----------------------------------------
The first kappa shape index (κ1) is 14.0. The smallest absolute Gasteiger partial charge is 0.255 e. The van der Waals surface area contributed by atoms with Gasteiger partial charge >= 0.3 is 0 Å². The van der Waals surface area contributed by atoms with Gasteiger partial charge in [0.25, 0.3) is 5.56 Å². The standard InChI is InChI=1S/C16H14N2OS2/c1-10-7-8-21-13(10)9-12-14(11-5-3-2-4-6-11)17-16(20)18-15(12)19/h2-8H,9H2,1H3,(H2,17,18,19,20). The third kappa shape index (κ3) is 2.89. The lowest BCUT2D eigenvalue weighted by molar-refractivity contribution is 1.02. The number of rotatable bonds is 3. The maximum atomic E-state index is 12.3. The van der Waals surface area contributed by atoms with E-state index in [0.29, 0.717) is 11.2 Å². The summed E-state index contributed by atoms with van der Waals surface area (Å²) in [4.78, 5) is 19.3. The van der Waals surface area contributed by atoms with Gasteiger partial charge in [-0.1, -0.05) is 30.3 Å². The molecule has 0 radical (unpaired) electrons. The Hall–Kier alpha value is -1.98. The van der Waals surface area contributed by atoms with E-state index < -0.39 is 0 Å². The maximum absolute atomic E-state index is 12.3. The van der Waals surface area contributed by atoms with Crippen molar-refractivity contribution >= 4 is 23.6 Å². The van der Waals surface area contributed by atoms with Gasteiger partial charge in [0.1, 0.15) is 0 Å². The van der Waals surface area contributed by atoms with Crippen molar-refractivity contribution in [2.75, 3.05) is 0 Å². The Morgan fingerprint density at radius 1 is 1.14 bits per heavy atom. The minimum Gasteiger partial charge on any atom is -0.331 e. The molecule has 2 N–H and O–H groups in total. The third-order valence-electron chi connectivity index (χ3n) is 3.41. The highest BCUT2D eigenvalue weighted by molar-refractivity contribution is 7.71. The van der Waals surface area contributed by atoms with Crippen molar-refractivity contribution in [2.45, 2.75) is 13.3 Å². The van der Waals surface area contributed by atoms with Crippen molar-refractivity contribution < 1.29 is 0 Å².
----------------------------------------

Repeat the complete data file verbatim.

The first kappa shape index (κ1) is 14.0. The smallest absolute Gasteiger partial charge is 0.255 e. The van der Waals surface area contributed by atoms with Gasteiger partial charge >= 0.3 is 0 Å². The van der Waals surface area contributed by atoms with Gasteiger partial charge in [0.25, 0.3) is 5.56 Å². The standard InChI is InChI=1S/C16H14N2OS2/c1-10-7-8-21-13(10)9-12-14(11-5-3-2-4-6-11)17-16(20)18-15(12)19/h2-8H,9H2,1H3,(H2,17,18,19,20). The third kappa shape index (κ3) is 2.89. The lowest BCUT2D eigenvalue weighted by molar-refractivity contribution is 1.02. The number of rotatable bonds is 3. The maximum atomic E-state index is 12.3. The van der Waals surface area contributed by atoms with E-state index in [0.29, 0.717) is 11.2 Å². The summed E-state index contributed by atoms with van der Waals surface area (Å²) in [4.78, 5) is 19.3. The van der Waals surface area contributed by atoms with Gasteiger partial charge in [-0.1, -0.05) is 30.3 Å². The molecule has 0 radical (unpaired) electrons. The Hall–Kier alpha value is -1.98. The van der Waals surface area contributed by atoms with E-state index < -0.39 is 0 Å². The maximum absolute atomic E-state index is 12.3. The van der Waals surface area contributed by atoms with Crippen molar-refractivity contribution >= 4 is 23.6 Å². The van der Waals surface area contributed by atoms with Gasteiger partial charge in [0.1, 0.15) is 0 Å². The van der Waals surface area contributed by atoms with Crippen molar-refractivity contribution in [2.75, 3.05) is 0 Å². The Morgan fingerprint density at radius 1 is 1.14 bits per heavy atom. The minimum Gasteiger partial charge on any atom is -0.331 e. The molecule has 2 N–H and O–H groups in total. The third-order valence-electron chi connectivity index (χ3n) is 3.41. The highest BCUT2D eigenvalue weighted by molar-refractivity contribution is 7.71. The van der Waals surface area contributed by atoms with Crippen molar-refractivity contribution in [2.45, 2.75) is 13.3 Å². The van der Waals surface area contributed by atoms with Crippen molar-refractivity contribution < 1.29 is 0 Å².